Best Prospects for U.S. Exports Construction Electric Power Equipment Medical Equipment & Healthcare Computer Hardware / Software & Services Financial Services Franchising Food Processing & Packaging Equipment

Best Prospects (cont.): 

Best Prospects (cont.) Environmental Technologies & Services Mining Equipment Plastics Machinery & Materials Security Equipment & Safety Telecommunications Equipment & Services Travel & Tourism

Mining Equipment and Services: 

Mining Equipment and Services Industry Profile


1. Market Overview 2. U.S. Position 3. Competitors 4. Principal Sub Sectors 5. Commercial Opportunities 6. Other Resources Contents

Market Overview: 

Market Overview In 2005, the local mining equipment and services market exceeded $1 billion and is expected to grow at an annual minimum average of 10% for the next 5 to 8 years. Over $18 billion in identifiable projects are scheduled to break ground by 2013.


Chile is the world’s largest producer and exporter of potassium nitrate, sodium nitrate, copper, and lithium Chile is the world’s second largest producer of rhenium, iodine, and molybdenum Chile produces substantial amounts of gold and silver Market Overview


Market Overview The Chilean Mining industry is made up of… over 70 private mining companies that own 120 mining operations, with Chilean and multinational ownership one state-owned mining corporation, CODELCO, one of the largest copper producers and exporters in the world over 270 supplying companies, most of which represent the U.S. as well as other brands of imported products, 38 of which are members of APRIMIN


Copper prices increased from US$0.65/lb in 1998 to US$3.14/lb in April 24, 2006, creating strong incentives for new mines and mining projects. Between 2003 and early 2006, the number of active mines jumped from 70 to 220. The launch of new mining projects and the US -Chile Free Trade Agreement (2004) are the driving forces for the demand that reached a peak of US$1.6 billion/year in 2005. Market Overview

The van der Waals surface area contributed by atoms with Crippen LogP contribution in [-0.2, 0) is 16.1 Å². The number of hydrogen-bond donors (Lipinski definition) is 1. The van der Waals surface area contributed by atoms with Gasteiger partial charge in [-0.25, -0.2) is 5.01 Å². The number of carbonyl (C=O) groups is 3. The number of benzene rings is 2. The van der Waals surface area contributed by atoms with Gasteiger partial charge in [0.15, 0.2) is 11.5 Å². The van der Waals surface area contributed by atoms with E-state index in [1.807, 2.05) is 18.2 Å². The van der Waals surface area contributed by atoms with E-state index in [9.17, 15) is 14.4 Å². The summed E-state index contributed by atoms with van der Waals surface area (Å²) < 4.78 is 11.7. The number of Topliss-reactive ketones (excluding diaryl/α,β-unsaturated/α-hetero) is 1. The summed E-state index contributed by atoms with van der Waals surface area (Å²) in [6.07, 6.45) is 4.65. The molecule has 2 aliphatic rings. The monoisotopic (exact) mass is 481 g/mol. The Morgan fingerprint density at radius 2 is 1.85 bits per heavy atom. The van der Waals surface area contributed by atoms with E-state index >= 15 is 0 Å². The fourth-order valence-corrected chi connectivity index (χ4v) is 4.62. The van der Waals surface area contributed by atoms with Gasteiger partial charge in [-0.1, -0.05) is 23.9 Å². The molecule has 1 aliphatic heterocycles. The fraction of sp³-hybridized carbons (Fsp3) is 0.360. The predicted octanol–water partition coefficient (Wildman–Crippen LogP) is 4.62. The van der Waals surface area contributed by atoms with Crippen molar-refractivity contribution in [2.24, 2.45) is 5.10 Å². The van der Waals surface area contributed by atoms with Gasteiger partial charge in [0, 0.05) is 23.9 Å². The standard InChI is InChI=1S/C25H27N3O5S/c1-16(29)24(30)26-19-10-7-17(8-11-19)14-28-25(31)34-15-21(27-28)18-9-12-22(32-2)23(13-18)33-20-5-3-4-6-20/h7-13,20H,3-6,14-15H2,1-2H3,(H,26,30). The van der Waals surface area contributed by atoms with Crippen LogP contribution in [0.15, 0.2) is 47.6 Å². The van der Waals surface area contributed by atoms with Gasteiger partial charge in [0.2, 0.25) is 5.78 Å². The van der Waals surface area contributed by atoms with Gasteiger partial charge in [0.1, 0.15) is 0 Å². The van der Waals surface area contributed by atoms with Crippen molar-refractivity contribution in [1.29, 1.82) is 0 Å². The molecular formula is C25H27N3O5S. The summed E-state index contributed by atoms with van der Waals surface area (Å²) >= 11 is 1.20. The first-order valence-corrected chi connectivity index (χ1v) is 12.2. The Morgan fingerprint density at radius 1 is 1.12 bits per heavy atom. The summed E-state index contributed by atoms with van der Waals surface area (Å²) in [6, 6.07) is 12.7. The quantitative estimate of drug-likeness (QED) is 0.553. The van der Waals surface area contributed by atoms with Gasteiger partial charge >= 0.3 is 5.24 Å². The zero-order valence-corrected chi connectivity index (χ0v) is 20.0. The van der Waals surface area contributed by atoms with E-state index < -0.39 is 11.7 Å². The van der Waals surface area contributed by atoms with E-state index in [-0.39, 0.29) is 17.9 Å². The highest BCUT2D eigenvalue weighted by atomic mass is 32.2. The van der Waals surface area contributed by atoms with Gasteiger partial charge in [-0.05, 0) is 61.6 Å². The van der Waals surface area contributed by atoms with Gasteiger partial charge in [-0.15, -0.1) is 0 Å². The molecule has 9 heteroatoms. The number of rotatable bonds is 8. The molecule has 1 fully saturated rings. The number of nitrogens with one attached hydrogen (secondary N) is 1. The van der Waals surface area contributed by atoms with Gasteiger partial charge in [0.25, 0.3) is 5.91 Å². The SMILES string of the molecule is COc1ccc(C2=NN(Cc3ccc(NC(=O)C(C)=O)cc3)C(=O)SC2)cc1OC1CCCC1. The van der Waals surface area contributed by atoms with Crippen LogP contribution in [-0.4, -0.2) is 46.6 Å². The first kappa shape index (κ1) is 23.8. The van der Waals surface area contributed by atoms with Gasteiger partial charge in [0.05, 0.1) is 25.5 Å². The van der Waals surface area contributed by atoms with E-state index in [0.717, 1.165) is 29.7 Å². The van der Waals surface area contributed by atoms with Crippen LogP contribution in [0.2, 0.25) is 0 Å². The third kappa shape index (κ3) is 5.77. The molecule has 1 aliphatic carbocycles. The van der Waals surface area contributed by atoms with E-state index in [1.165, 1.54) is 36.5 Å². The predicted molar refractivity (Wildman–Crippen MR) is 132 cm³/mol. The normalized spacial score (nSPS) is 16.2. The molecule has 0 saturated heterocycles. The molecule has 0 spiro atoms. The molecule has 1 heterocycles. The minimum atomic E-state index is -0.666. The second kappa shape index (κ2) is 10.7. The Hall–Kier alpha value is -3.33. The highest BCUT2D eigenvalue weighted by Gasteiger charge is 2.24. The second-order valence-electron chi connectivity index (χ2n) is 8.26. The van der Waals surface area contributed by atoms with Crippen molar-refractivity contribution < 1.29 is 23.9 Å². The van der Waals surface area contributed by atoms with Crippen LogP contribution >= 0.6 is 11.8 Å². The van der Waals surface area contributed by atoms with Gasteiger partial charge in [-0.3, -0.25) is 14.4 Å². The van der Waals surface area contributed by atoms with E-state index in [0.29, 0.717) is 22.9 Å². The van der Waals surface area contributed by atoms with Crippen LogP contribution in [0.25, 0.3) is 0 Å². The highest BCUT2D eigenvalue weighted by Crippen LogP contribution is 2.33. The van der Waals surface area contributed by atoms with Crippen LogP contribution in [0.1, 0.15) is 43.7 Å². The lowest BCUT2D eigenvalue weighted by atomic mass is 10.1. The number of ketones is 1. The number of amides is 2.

Mining Equipment & Supplies and Services : 

Mining Equipment & Supplies and Services Source: These figures are unofficial estimates and were elaborated based on Chilean Customs Statistics and mining industry experts’ estimates. Market Overview

U.S. Position: 

U.S. Position Historically, 50-55% of all mining equipment imports come from the U.S. This high market share is supported by excellent quality, after-sales service, and compliance with delivery dates. However, with explosive market growth and the entrance of new suppliers, the U.S. market share has decreased from 52% in 2003 to 40% in 2005.


During 2005, manufacturers of mining equipment from Brazil, Canada, Germany, Japan and Sweden were the most aggressive competitors for the U.S. suppliers in the Chilean market.. The U.S. plus the five traditional suppliers, provided 80% of Chilean imports. The mix of mining equipment suppliers has changed by the increased participation of smaller suppliers from the rest of the world, particularly from Asia. Competitors

Principal Sub Sectors: 

Principal Sub Sectors Copper mining Silver mining Other metals and minerals include: Gold - Boron Rhenium - Selenium Lithium - Calcium Carbonate Iodine - Sodium Chloride (rock salt) Molybdenum - Diatomite Manganese Iron ore

Commercial Opportunities: 

Commercial Opportunities Many opportunities currently exist for U.S. firms and exporters, in the following areas: New mines and modernization of existing facilities Mining Equipment Crushers Grinders Off-road vehicles Cabbed chassis Rock cutters and necessary parts 360 degree revolving excavators Cranes and screening machines


Production technology Biotech applications to copper processing Innovative companies to provide solutions to cut costs Robotics, automation, continuous mining Environmental services Codelco is currently obtaining ISO certification and must meet higher environmental standards Commercial Opportunities

Other Resources: 

Other Resources Chilean Mining Ministry: Chilean Geology & Mining Service: Chilean Mining Metallurgic Center of Research: National Mining Society: Chilean Mining Council: Large Mining Suppliers Association: Minería Chilena (Mining Magazine): Supplying CODELCO:

Contact Us: 

Contact Us Interested in more information on this sector or in obtaining assistance from the U.S. Commercial Service in Chile? Please visit or contact Carlos Capurro at:

We Can Help!: 

We Can Help! Counseling and Advocacy Finding International Partners Customized Market Research Trade Events Visit to locate your nearest U.S. Export Assistance Center and get information on our services.


U.S. Embassy / Department of Commerce Santiago, Chile E-mail: Tel: (56-2) 330-3316 Fax: (56-2) 330-3172 Thank you!

authorStream Live Help